Ten tops ways to get on the Tahini train.

I remember buying my first jar of tahini. It was about two years ago, and I was making a roast pumpkin hummus with my brand new red food processor. So I used the requested 2 tablespoons of tahini, and was left thinking, ‘What on earth am I going to use this for next?’. Within twelve hours, on serving said hummus, two friends also asked the question, ‘What can we use tahini for?’ It does seem to be one of those things we may have in the cupboard, but it just sitting there, collecting dust until the next batch of hummus is desired.

For those of you not familiar with Tahini..

It’s a paste, similar to my beloved peanut butter, but made from sesame seeds. The sesame seeds are either hulled or not, then lightly toasted and stone ground into a paste. It is often used in Middle Eastern, Turkish & African cuisines. Naturally cholesterol, gluten and dairy free, it is a good source of healthy fats. It is high in Vitamin E and a valuable source of Iron and Magnesium. The not-as-creamy unhulled variety gives the added bonus of calcium and extra dietary fibre so a great addition to a vegan diet. The flavour is slightly different, someone would say bitter, but still good.

You will find it in the health food aisle of your supermarket. Either hulled or unhulled. And I also understand there is a black sesame variety which I am yet to try.

Anyway, where was I with my tahini tales?

Oh yes, that’s right. Well two years later and I am well and truly on the tahini train. It’s a really good ride.

My absolute favourite way to use it is on porridge.

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In particular, carrot cake porridge.

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Basically I cook my oats on the stove in vanilla unsweetened almond milk. I add in the carrot, cinnamon, sometimes sultanas, some extra water and cook some more. Place in a bowl, top with a generous serve of tahini that just spreads over the oats. To top it off – some warmed milk, a drizzle of maple syrup and a sprinkle of seeds or crunchy clusters.

 I then proceed to eat the porridge around the dollop of tahini, and I always finish with a mouthful that has a 2:1 ratio of tahini to oats. It is absolutely d i v i n e.

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However, somehow carrot cake porridge is not every one’s thing. But not to worry, I’ve put together a list of some other ways to use tahini and there is no mention of porridge of hommus. Breakfast, lunch, dinner and snacks. Sweet and savoury. I’ve got you covered.

Breakfast

1. Go-to-Granola. This I’m-assuming-it’s-delicious recipe from dietetic student Laura Ford will be out in force as soon as I get through my large stash of Carman’s muesli. Three down, two to go.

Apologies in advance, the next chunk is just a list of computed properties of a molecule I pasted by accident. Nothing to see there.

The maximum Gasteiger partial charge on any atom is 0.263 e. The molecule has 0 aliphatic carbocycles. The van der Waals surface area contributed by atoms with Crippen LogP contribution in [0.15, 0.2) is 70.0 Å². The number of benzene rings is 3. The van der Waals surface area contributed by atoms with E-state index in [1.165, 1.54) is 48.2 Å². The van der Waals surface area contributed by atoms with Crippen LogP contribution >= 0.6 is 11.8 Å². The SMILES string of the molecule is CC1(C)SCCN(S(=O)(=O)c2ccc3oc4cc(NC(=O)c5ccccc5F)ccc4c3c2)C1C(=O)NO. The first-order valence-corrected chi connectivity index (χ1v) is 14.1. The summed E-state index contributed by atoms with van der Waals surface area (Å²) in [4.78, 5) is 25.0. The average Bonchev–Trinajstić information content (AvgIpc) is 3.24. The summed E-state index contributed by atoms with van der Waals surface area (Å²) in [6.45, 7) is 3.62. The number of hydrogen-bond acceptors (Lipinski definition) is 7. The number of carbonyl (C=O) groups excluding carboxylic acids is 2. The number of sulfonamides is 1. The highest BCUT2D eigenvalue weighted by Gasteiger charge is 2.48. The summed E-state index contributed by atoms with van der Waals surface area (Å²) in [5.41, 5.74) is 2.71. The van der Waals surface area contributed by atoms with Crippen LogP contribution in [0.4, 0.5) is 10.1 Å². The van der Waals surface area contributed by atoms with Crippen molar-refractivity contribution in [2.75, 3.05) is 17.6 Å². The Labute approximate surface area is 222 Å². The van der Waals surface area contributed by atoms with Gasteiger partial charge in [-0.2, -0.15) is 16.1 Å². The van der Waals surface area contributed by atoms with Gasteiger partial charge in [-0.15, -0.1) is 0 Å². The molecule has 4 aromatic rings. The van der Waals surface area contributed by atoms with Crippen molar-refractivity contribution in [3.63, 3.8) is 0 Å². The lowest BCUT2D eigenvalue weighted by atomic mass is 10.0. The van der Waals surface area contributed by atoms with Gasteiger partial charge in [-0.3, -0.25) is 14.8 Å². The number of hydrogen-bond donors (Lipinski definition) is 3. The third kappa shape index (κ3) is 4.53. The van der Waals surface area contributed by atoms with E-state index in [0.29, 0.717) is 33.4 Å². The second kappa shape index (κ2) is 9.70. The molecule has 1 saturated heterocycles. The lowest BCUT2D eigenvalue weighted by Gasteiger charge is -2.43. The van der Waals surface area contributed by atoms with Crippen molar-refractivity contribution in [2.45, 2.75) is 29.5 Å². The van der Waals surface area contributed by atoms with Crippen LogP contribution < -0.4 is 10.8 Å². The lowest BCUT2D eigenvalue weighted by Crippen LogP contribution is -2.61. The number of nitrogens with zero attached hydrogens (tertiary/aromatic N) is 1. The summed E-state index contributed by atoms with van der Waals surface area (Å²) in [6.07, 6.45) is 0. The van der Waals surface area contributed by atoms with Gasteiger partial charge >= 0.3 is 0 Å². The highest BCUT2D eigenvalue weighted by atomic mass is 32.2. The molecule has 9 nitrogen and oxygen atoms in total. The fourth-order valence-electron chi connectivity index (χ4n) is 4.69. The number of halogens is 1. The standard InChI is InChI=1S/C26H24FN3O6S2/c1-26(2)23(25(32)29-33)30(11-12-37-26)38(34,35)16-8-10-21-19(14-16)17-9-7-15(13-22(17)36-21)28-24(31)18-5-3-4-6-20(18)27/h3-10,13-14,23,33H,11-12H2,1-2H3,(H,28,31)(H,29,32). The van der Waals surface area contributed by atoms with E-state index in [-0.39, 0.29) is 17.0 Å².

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2. Spread it on a slice of seedy sourdough. Add a drizzle of maple syrup and a sprinkle of sea salt, and you have a wonderful combination on your plate.

 Lunch or Dinner

3. Moroccan tahini pizzas

4. I love to have a tofu & vegetable stir-fry with a drizzle of tahini.

Sometimes with straight tahini

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or as a sauce:

Sesame crusted tofu spring vegie salad

Thai-inspired vegan peanut and tahini sauce

5. Make up a dressing of greek-yoghurt, tahini, lemon juice & crushed garlic and add to your Moroccan chicken wraps and couscous salads.

Starter & sides

6. Swap your hummus for Baba Ghanoush for something different.

7. Spruce up your vegetables

Beans with tahini & walnuts

Asparagus with sesame seeds & fresh herb tahini

Honey-roasted carrots with tahini yoghurt – another Ottolenghi gem.

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Snacks

8. Try this Tahini Maca fudge from the lovely Heidi – I hear it is a must do.

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9. Looking for a alternative Anzac biscuits recipe? While it is not really an Anzac biscuit, these sound delicious. Tahini sugar free Anzac biscuits.

And for number ten, a delicious treat that is high up on my recipe to do list. Courtesy of Yotam Ottolenghi’s Plenty More. My new favourite (and tahini filled) cookbook.

10. Grilled banana bread with tahini and honeycomb. Yes. The recipe can be found here.

I hope I have inspired you to remove the dusty jar of tahini from the shelf and join me on board the tahini train.

My next stop – black tahini.

Emma xo

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